What Is Band Steering (on a wi-fi network)?

What Is Band Steering on a wifi network

Experiencing slow speeds on your network? Well this could be due to congestion.

Modern routers have many different ways to deal with congestion, one of which is called band steering.

Band steering is a useful feature available on some dual band and tri band routers that “steers” 5GHz capable devices away from the more crowded 2.4GHz band and onto the 5GHz band. As the 5GHz band generally allows for faster speeds, this is beneficial for the device in question while also allowing the 2.4GHz band to free up space for devices that aren’t compatible with 5GHz.

Band steering is usually a feature found on corporate wifi networks although some very high-end consumer routers also have this feature. Need to know more about band steering? Then please read on!

What Is Band Steering And How Does It Work?

As mentioned above, band steering is a feature on some routers that gently pushes 5GHz capable devices onto the 5GHz band of dual band routers.

Band Steering

This can include devices such as:

  • Desktop computers
  • Laptop computers
  • Smartphones
  • Tablet PCs

Meanwhile, devices that are likely to only use the 2.4GHz band are generally older products or products that don’t require a particularly fast connection, such as printers etc.

2.4GHz, 5GHz & Dual Band

The reason avoiding congestion is important is that it can really slow down your network. Congestion is most usually seen on the 2.4GHz band. This is because most devices and routers use 2.4GHz which can cause the band to become congested, especially if you live in an area with a lot of routers (such as an apartment block) or have a lot of devices connected to your network.

As well as this, there are far less channels on the 2.4GHz band (only 3 usable ones), this makes it far more likely to experience interference from other routers or devices using the same/overlapping channels.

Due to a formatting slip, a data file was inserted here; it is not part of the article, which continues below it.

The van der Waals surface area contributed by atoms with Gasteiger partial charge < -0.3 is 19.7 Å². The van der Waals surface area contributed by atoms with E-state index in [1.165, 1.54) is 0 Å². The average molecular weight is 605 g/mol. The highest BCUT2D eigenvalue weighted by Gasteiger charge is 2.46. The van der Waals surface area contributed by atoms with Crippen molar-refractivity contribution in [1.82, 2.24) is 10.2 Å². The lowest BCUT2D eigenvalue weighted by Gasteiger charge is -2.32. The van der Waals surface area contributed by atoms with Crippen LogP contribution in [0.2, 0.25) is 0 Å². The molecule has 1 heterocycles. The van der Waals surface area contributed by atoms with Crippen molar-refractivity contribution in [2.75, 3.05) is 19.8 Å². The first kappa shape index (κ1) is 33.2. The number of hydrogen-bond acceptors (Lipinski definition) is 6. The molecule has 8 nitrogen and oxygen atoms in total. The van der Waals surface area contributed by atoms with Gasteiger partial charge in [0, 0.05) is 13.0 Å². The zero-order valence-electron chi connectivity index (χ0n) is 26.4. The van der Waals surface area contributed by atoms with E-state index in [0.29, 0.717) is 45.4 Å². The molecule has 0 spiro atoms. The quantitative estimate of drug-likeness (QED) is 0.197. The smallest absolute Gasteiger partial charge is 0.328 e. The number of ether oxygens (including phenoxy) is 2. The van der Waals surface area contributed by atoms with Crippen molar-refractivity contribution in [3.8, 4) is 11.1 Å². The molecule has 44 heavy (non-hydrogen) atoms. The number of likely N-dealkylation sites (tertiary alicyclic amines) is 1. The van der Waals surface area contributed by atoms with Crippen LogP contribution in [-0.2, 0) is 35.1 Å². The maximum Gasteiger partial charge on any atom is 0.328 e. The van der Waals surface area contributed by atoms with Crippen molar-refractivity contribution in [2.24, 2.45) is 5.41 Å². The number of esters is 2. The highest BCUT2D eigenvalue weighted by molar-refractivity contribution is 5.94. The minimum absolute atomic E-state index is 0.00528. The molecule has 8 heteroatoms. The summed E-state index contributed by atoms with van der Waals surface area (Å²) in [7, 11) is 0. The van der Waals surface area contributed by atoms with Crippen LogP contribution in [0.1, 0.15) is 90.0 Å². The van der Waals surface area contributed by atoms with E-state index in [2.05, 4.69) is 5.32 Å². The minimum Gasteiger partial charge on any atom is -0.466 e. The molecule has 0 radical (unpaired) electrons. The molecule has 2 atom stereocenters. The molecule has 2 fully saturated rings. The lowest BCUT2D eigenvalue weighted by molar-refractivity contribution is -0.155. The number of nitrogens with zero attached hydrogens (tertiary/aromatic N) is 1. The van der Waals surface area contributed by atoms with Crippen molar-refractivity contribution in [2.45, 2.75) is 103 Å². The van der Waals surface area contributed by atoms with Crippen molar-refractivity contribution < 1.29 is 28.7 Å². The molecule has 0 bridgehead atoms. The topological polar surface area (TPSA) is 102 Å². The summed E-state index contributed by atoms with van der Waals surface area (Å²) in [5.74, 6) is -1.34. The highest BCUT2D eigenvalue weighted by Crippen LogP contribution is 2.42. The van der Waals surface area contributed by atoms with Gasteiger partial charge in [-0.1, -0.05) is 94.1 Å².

The 5GHz band, on the other hand, is far less congested. This is partly because not as many devices have 5GHz capability, partly because not all routers come with the 5GHz band, and partly because the 5GHz band doesn’t have as long a range making it less useful in certain situations.

There are also far more available channels so not only are you less likely to experience interference from other 5GHz routers, but even if you do it is easy to change to a different channel on the 5GHz band.

However, it is generally faster and as such if you have a device that can work on this band, and you are within range, you should be able to experience increased network performance when using it.

Dual band routers and devices allow you to use both these bands. This can be useful to help with congestion as you are able to add devices that need a 2.4GHz signal to that band, and add devices that could use the extra speed boost to the 5GHz band.

How Band Steering Can Help With Congestion

However, just because a device is 5GHz capable, doesn’t mean that it will automatically connect to a 5GHz band. This is where Band Steering comes in to offer a helping hand. It pushes 5GHz capable devices onto the 5GHz network to ensure that the 2.4GHz band stays as congestion free as possible. You may be wondering how a router or access point can know if a device is 5GHz-capable.

When a device connects to the 5GHz band, the router knows it is 5GHz capable. Because of this, if the next time it connects it tries to connect to the 2.4GHz band, the router will steer it to 5GHz.

Of course, sometimes a 5GHz capable device may connect to a 2.4GHz band for a reason. For example, if the 5GHz band signal is too weak. If the router keeps dropping the device to the 5GHz network, this would be incredibly frustrating, right?

Well, luckily band steering can handle this. For example, on Aruba networks if a device is dropped 8 times in a 10 second period, the device will be allowed to connect to the 2.4GHz band.

Having said that, some routers do allow you to configure the Band Steering settings. This can allow you to do anything from only letting 5GHz capable devices connect to the 5GHz band, to balancing connections between the 2.4GHz and 5GHz bands.

What About Smart Connect?

Smart Connect is a feature that may sound very similar to the band steering feature that we have just described.

Well.. that's because it is.

Smart Connect is simply the name for band steering used by brands such as TP-Link and Netgear.

Hopefully this has cleared up some of your questions about band steering. Please leave a comment if you have any questions!

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